At least six million children in Ethiopia face critical food shortages as a result of the worst drought in 50 years.
The non-governmental organisation Save the Children warned on Friday the number of Ethiopians without enough food is rising as the drought intensifies in the African country with children particularly vulnerable.
The drought-affected area is vast with a population of about 30 million affected – with more than one-third in need of emergency food assistance.
The region has now suffered three failed growing seasons in a row since mid-2014. More than 14,000 pastoralist families have been on the move since July, looking for work or clean water supplies.
Helle Thorning-Schmidt, chief executive of Save the Children, pressed the international community to step up its support for those suffering.
“Thousands of children are at high risk of malnutrition and waterborne diseases. Families are on the move, desperate to find food and water,” Helle said in a statement.
“We have all the right early warning systems in place to prevent potentially enormous human suffering, but what use is early warning if the international community doesn’t come forward?”
Aid agencies and the government said they must raise more than $1.4bn of aid to handle the crisis, but that only about half of the amount has been collected.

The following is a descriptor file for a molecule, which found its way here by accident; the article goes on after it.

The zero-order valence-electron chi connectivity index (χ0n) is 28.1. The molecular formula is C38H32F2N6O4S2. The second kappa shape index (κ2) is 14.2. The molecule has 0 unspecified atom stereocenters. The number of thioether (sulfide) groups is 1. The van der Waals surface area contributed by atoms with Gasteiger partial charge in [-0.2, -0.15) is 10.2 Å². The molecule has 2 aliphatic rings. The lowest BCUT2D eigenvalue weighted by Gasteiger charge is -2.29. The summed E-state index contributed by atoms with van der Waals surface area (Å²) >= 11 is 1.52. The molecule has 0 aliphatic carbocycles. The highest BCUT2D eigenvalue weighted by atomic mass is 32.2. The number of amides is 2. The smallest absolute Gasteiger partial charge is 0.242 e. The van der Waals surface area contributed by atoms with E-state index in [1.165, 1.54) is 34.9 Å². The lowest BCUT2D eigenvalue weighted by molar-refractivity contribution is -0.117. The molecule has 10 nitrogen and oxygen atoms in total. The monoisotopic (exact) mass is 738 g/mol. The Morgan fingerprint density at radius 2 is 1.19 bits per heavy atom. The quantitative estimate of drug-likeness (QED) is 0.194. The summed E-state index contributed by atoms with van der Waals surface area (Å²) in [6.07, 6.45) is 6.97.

Habiba, a mother of seven children from Bekato, said she has suffered along with her children because of the crisis. Six of her children became sick and were being treated.
“There was no milk, food, or water as the well had dried up. Can you understand as a mother what it is like to see six of your children so ill?”
Layla, mother of four-year-old girl Malou, said she’s worried after her daughter was diagnosed with pneumonia.
“We came here from our village. We had to walk six hours on foot to come here,” Layla said. “This is the longest drought I have ever seen.”
Prime Minister Hailemariam Deselegn urged the world last month to donate more towards food aid. The $1.4bn emergency appeal is the third largest in the world after those for Syria and Yemen, which are engulfed in war.
Ethiopia was devastated by drought in the 1980s that – exacerbated by a civil war – killed hundreds of thousands of people and brought the country’s deadly famine global attention.
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